Google’s Meet push hasn’t quite reached G+ levels of aggressiveness yet, but once you see the general similarity of its trajectory, it’s impossible to unsee the similarities.

At its beginning, Google+ was described as an “urgent effort involving almost all of the company’s products” — and a blatant response to the realization that Facebook was rapidly expanding its own online hub where Google services weren’t especially relevant. It was, by most counts, a hurried and frantic effort and one in which Google was very much on the defense, responding to what someone else was doing. And it was an effort in which the main advantage and plan for success seemed to revolve mostly around tapping into Google’s existing services and relying on those to push people into the new arena.

But, surprise surprise, people generally didn’t appreciate the aggressive intrusion of Google+ into so many other Google services (and, uh, that’s putting it mildly). And yet, what are we seeing happen with Google Meet — a product whose sudden aggressive expansion and move away from being a limited-purpose, enterprise-specific tool seems pretty clearly designed to respond to the surging popularity of Zoom in mainstream culture?

Well, we’ve got that lovely over-the-top Meet tab in the Gmail mobile app, of course. But beyond that, Meet has greeted unsuspecting users with a plus-sized presence in Google Calendar, on both the mobile and desktop fronts — including a little-noticed option within Calendar’s settings to “automatically add Google Meet video conferences” to every event you create by default. That means every time you invite someone to an event from Calendar, they’re probably receiving a link to “join with Google Meet,” regardless of whether Meet actually has anything to do with the event or not.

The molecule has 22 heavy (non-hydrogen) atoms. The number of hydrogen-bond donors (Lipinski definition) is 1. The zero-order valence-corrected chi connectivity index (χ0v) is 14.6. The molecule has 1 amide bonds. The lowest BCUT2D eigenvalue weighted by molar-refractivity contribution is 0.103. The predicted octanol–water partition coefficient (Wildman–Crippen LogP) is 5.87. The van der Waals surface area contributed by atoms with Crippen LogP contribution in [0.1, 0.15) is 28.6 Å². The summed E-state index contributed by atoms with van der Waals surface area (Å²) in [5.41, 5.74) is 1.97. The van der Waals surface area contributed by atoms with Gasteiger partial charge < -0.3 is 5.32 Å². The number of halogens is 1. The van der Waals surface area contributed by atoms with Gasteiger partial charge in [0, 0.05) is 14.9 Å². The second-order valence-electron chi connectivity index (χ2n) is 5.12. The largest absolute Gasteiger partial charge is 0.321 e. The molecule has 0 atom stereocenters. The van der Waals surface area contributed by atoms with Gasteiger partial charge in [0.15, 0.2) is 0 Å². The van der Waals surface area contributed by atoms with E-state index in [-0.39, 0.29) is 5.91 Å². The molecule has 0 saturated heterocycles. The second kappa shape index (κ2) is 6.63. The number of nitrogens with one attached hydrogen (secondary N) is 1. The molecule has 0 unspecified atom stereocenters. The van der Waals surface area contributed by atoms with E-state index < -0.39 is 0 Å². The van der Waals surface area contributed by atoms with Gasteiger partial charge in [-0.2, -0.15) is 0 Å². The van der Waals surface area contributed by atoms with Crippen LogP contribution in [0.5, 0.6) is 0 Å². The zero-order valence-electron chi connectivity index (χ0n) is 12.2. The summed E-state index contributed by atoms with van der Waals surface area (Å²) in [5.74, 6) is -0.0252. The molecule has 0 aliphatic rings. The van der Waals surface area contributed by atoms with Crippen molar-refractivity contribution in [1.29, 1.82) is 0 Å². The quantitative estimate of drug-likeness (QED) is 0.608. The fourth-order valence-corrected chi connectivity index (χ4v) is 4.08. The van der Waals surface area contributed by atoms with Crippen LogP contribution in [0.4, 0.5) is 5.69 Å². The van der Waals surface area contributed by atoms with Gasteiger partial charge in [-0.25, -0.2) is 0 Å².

That’s to say nothing of the in-your-face pop-ups that have been appearing across Google apps to promote Meet’s newfound presence, again on both desktop and mobile.

The most frustrating thing about this is that simply making Meet available in certain logical places wouldn’t be such a big deal — and probably wouldn’t rub anyone the wrong way. With the Gmail mobile app, for instance, Meet would seem perfectly appropriate as an option within the app’s main menu, where the far-more-closely-aligned Calendar and Contacts services reside. Heck, it’d even make sense within the three-dot menu icon that’s present whenever you’re viewing an individual message — y’know, the same place where you can find an option to add an email into Google Tasks.

Launching a Meet-related function while viewing your email is foundationally no different than launching a Tasks-related function while viewing your email. So why does one go into the overflow menu, where it arguably belongs, while the other gets put into a space-killing on-screen menu bar — a menu bar that’s almost comically empty, since it exists only to draw your attention to that one option?

The reason is painfully obvious: because Google is desperate to promote the latter service and get people in the habit of using it, no matter the cost or the effect on user experience in other places.

Meet, like G+, is a fine enough service and is almost certainly something some users — particularly those already invested in the Google ecosystem — would be happy to use. But force-feeding it to everyone is the wrong way to increase its adoption. And it’s hard to imagine anyone finding something like that new Gmail menu bar to be desirable, let alone useful.

You’d think Google, of all companies, would have learned this lesson by now. But, well, here we go — again.

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[Android Intelligence videos at Computerworld]

Contributing Editor JR Raphael serves up tasty morsels about the human side of technology. Hungry for more? Join him on Twitter or sign up for his weekly newsletter to get fresh tips and insight in your inbox every Friday.

Copyright © 2020 IDG Communications, Inc.

Copyright © 2020 IDG Communications, Inc.

This Article was first published on itnews.com